Argentina and Brazil have accepted Bolivia's moves to take state control of its gas industry but want talks on future prices and foreign involvement.
South American leaders will want to guarantee cheap gas supplies
The deal was reached at an energy summit which also included Venezuela.
Earlier this week President Evo Morales took control of Bolivia's natural gas industry and told foreign firms to leave if they did not comply.
Brazil and Argentina rely on cheap gas imports from Bolivia and fear that nationalisation could push prices up.
Staying or going?
"The important thing is that gas supplies for the countries needing them have been guaranteed and that prices will be discussed in the most democratic form possible between all parties involved," Brazilian President Luiz Inacio Lula da Silva said following the meeting.
Correspondents say that while Mr Morales probably faced some stiff arguments from Argentine President Nestor Kirchner and his Brazilian counterpart President Lula, he was likely to have been supported by Venezuela's Hugo Chavez.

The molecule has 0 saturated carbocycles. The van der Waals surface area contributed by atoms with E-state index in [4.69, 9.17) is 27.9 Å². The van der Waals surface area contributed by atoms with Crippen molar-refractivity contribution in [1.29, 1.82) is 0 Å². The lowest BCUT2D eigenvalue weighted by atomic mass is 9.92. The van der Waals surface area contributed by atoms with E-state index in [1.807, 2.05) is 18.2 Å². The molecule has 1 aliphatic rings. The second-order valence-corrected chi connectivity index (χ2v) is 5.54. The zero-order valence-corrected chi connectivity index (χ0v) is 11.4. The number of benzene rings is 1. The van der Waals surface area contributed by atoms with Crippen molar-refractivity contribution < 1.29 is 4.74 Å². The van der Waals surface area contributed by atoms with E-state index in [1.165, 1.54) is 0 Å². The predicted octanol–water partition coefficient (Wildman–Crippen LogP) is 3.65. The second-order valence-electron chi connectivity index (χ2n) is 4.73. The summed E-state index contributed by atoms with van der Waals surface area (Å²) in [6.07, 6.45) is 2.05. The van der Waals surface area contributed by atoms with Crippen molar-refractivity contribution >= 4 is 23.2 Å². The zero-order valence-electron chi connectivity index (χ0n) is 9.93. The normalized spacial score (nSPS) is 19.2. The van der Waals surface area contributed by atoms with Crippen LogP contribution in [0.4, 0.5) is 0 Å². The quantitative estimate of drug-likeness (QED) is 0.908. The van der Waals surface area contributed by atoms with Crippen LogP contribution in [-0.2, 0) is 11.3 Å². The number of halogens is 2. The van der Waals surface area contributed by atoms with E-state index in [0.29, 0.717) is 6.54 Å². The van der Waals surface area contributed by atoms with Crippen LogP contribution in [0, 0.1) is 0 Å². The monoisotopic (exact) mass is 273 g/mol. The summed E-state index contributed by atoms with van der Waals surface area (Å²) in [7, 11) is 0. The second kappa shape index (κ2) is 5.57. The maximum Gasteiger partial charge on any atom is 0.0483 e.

Venezuela has South America's largest reserves of oil and gas, and it has pledged to help Bolivia in the nationalisation of its own energy industry.
Bolivian troops are now guarding Petrobras properties
The Bolivian government has said it will start renegotiating energy contracts with all foreign companies from next week, giving them 180 days reach agreement, or face eviction.
They will be asked to hand over majority control of all Bolivian operations to the country's state oil firm, Yacimientos Petroliferos Fiscales Bolivianos.
State-owned Brazilian energy firm Petrobras, the largest foreign investor in Bolivian energy, had said it would cancel further investments, but President Lula said this decision could be reversed after more negotiations.
Spanish giant Repsol, which has invested more than 1bn euros in Bolivia, said it plans to remain in the country and co-operate with Mr Morales' government.